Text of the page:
Way back when (early 90s) I bought inexpensive mice and they'd die after a few months. Since then I bought better quality (e.g. more expensive ones) and they last for a very long time. I have a MSFT USB Intellimouse (optical) from 1998 or so that I used at work until a few months ago when I cut over to a laptop for my daily use. The plastic has gone a bit yellow and I've cleaned it a number of times with rubbing alcohol to get the gunk off.
Those aren't practical limits.
There are practical limits on home production of alcohol. You can make a limited quantity of wine and beer for personal consumption. You can't distill or sell it legally without a license.
Perhaps some practical limits on firearm ownership is needed?
We can't stop people from drinking and driving, so let's not regulate that either.
With oversight from Congress. BSAB
I'd argue that there's a difference between Amazon and a true patent troll.
Trolls usually don't use the patent they own and use it solely as an investment tool.
Whatever you think of Amazon, they use the patents they hold. Maybe they enforce it, maybe they use it as leverage in case a competitor sues them (IBM, Microsoft, Intel, AMD, etc. all do this as well.).
That's not to say the one-click patent is valid or not, but I don't think I'd call Bezos a troll for patenting the idea.
Benchmarks are serious business.
For a tiny segment of the population, maybe. For the rest of the world, raw benchmarks don't matter at all. It's all perception and other features over raw framerate. Normal humans can't really detect anything above 50 or 60 FPS. So if you are proud your phone gets 150FPS, congratulations! You got that going for you, which is nice. I guess.
I don't use Outlook as a VCS either.
Google is intending to have their products used by companies that pay for the services. If Google Docs isn't good enough for internal Google employees to use, how can they expect paying customers to be happy with the same kind of service? I can see a section of users with multiple e-mail clients to keep an eye on the competition, but I don't think it would make 75% of employees.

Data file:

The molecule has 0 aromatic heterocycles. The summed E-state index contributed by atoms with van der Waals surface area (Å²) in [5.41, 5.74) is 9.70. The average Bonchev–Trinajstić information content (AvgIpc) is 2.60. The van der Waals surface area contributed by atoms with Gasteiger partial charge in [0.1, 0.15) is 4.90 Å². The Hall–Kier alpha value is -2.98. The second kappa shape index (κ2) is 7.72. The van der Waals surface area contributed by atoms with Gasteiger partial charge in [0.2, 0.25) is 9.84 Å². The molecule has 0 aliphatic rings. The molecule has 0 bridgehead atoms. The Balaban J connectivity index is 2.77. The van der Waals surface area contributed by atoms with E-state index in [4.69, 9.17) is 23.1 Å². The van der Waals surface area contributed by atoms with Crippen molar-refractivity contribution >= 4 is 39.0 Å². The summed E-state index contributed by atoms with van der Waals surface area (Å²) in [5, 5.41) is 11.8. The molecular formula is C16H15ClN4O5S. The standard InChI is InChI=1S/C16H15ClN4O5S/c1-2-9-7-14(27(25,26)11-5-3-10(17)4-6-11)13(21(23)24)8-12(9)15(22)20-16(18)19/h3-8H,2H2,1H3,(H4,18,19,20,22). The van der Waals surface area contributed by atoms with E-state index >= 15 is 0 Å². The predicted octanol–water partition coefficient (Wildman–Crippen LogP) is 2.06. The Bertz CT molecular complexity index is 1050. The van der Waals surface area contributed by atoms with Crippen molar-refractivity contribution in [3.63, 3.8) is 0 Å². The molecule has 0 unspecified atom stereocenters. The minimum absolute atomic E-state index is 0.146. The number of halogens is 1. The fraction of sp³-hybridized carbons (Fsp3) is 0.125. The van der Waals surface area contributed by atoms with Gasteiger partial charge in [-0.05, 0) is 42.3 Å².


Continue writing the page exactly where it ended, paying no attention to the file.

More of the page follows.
What Yahoo(!) should really be asking is: what is it about Outlook that keeps people using it?
(If you ever say it, wash your mouth out with soap. If anyone ever says it to you, run.)
I reject that sentiment. The statement was a motivating tool. It may not have been said - it probably didn't need to be said during the real mission as these were people that worked with those astronauts for years before the launch occurred. They didn't need to be told that the future of the space program and the three astronauts hung on their actions. But it got the point across to the audience, who didn't have that relationship.
Almost all of the popular MMORPGs are either dungeon crawlers or require a monthly payment (or both). I and a small group of friends of varying financial levels went with Guild Wars when it first came out and sprung for GW2 when it came out last year. We only play a few hours a week and get a lot of enjoyment out of it, but we've been collecitvely playing these kinds of games for almost 10 years.
The hactivist got legal representation the same as the murderer. If there were extenuating circumstances (they h4xx0r3d me first!) then that can be brought up during trial.
Activist (ok, civil disobedient) implies that they know what they're doing is legally wrong and is willing t accept the consequences of their actions. Is 10 years a bit much? Yes. Will it deter future crime? Probably. Does it get people talking about legal rights in this country? Looks like it.
Hard crime is generally already morally reprehensible. "Softer" crimes like this one are a bit more morally ambisuous and thus the punishment serves as a deterrent.
It's the difference between saying "If I kill this person, not only is it wrong, but I'll go to prison" and "If I steal data from this company/person/government, I'll go to prison for a long long time. Do I really want to do that?"
What he said
Us old timers know what it is. It's a ray tracer from the early early days (it was used to render one of the covers of my books back in the mid 90s). I honestly thought it went the way of the dodo since I haven't heard about it in years.